New SFHS Principal’s Goal: ‘Be a Role Model for Students’

"Usually the principal plays the role of CEO and the assistant principal works with the kids," says Jeff Landry, the new principal of South Fork High School. "With this community you can do both." (Sandy Feretto)

"Usually the principal plays the role of CEO and the assistant principal works with the kids," says Jeff Landry, the new principal of South Fork High School. "With this community you can do both." (Sandy Feretto)

For football fans of a certain vintage, the words “Coach Landry” immediately conjure up images of Tom Landry, the legendary coach of the Dallas Cowboys for 29 years, from 1960 to 1988.

But it turns out there’s another Coach Landry — Jeff Landry, a former football coach at College of the Redwoods who late last month was hired as the new principal at South Fork High School effective July 1.

The 41-year-old Landry, who is replacing current South Fork Principal Jim Stewart, has held a number of teaching jobs at different schools in the Northern California region over the past several years — most recently as the language arts teacher at Ft. Bragg Middle School, which is where his wife, Dana Landry, also works as a teacher.

But he’s never been a principal before.

“One of the hardest decisions I’ve made is to leave the classroom,” Landry confided in an interview at South Fork last week after his hiring was announced.

Making the decision easier, at least a little bit, is the fact that Landry is no stranger to South Fork. From August 2006 to June 2008, he served as the school’s varsity track coach and as its junior varsity football coach. He was also a temporary math teacher, an anger management group facilitator and a campus supervisor.

In that last position, he ran an in-school suspension program. “If you got suspended, you got sent to me,” said Landry, who explained that the purpose of the program was to enable suspended students to remain on campus and continue their studies.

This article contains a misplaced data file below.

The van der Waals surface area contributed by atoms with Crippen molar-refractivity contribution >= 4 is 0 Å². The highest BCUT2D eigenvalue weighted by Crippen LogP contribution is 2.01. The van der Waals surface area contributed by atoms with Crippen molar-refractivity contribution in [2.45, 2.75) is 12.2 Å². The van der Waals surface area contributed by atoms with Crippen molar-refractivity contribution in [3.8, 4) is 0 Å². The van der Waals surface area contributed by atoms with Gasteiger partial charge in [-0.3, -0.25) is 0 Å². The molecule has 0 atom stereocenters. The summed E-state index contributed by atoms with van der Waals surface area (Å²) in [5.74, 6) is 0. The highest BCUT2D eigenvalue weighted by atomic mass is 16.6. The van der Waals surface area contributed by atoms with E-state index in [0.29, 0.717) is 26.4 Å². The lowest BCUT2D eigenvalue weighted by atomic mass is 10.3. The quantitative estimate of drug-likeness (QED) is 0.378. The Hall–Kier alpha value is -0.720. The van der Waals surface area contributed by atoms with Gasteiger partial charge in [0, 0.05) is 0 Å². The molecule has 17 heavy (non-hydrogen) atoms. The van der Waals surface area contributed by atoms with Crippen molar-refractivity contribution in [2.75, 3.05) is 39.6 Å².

“I had a classroom and computers. I’d help the students get caught up with their assignments,” he recalled.

Landry, who will also serve as the principal for Miranda Junior High and the Osprey Learning Center, is anticipating that the small student body will make possible a greater level of involvement with the students than is typically the case for a top administrator.

“The ability to have relationships with the kids and be a principal is not common,” Landry remarked. “Usually the principal plays the role of CEO and the assistant principal works with the kids. With this community you can do both.”

Landry, who will be paid an annual salary of $90,000, is slated to have an assistant principal working under him, although one has not been hired yet.

Landry is a burly sort, so it shouldn’t be surprising to hear that he played football in high school — as both an offensive and defensive lineman. The location was New Orleans, where he was born and raised — and where early in his career he worked in the city’s storied music industry.

One of the positions he held was as a production manager for a concert promotion company, a job that entailed heading up a seasonal staff of as many as 150 people come Mardi Gras time. While that might sound fun and exciting, “having that level of responsibility to fulfill the vision of my boss” was serious business, Landry indicated.

When asked what his goals were for the South Fork principal’s job, Landry said one aim was “to support the staff as best I can.” Another is to “be a good listener.” A third, which he called his main goal, was “to be a role model for the students.”